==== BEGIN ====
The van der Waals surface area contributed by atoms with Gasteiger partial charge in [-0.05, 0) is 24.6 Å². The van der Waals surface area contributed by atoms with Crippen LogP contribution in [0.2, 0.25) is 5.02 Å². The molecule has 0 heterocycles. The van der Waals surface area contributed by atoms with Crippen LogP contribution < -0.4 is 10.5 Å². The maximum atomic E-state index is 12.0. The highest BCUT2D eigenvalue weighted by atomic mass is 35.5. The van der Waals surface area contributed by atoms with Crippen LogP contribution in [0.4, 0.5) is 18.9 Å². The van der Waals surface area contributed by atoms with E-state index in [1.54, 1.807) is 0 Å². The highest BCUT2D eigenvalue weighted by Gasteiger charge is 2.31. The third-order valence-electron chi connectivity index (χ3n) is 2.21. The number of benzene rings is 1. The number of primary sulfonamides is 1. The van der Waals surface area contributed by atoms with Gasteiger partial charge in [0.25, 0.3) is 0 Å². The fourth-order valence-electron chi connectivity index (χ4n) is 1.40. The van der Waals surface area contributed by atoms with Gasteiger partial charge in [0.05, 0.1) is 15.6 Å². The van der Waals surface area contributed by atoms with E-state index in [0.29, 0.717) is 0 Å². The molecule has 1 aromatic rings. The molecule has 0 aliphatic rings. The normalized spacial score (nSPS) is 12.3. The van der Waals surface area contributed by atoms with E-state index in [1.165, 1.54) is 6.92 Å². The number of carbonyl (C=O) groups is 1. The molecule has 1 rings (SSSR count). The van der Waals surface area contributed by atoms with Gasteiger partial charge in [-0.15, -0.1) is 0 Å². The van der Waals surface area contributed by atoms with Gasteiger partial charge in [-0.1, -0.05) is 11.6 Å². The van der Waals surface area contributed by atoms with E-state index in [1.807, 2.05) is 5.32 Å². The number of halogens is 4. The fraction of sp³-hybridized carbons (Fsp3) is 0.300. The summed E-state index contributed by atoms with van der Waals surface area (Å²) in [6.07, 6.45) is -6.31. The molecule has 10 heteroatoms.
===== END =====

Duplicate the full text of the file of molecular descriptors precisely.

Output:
The van der Waals surface area contributed by atoms with Gasteiger partial charge in [-0.05, 0) is 24.6 Å². The van der Waals surface area contributed by atoms with Crippen LogP contribution in [0.2, 0.25) is 5.02 Å². The molecule has 0 heterocycles. The van der Waals surface area contributed by atoms with Crippen LogP contribution < -0.4 is 10.5 Å². The maximum atomic E-state index is 12.0. The highest BCUT2D eigenvalue weighted by atomic mass is 35.5. The van der Waals surface area contributed by atoms with Crippen LogP contribution in [0.4, 0.5) is 18.9 Å². The van der Waals surface area contributed by atoms with E-state index in [1.54, 1.807) is 0 Å². The highest BCUT2D eigenvalue weighted by Gasteiger charge is 2.31. The third-order valence-electron chi connectivity index (χ3n) is 2.21. The number of benzene rings is 1. The number of primary sulfonamides is 1. The van der Waals surface area contributed by atoms with Gasteiger partial charge in [0.25, 0.3) is 0 Å². The fourth-order valence-electron chi connectivity index (χ4n) is 1.40. The van der Waals surface area contributed by atoms with Gasteiger partial charge in [0.05, 0.1) is 15.6 Å². The van der Waals surface area contributed by atoms with E-state index in [0.29, 0.717) is 0 Å². The molecule has 1 aromatic rings. The molecule has 0 aliphatic rings. The normalized spacial score (nSPS) is 12.3. The van der Waals surface area contributed by atoms with E-state index in [1.165, 1.54) is 6.92 Å². The number of carbonyl (C=O) groups is 1. The molecule has 1 rings (SSSR count). The van der Waals surface area contributed by atoms with Gasteiger partial charge in [-0.15, -0.1) is 0 Å². The van der Waals surface area contributed by atoms with Gasteiger partial charge in [-0.1, -0.05) is 11.6 Å². The van der Waals surface area contributed by atoms with E-state index in [1.807, 2.05) is 5.32 Å². The number of halogens is 4. The fraction of sp³-hybridized carbons (Fsp3) is 0.300. The summed E-state index contributed by atoms with van der Waals surface area (Å²) in [6.07, 6.45) is -6.31. The molecule has 10 heteroatoms.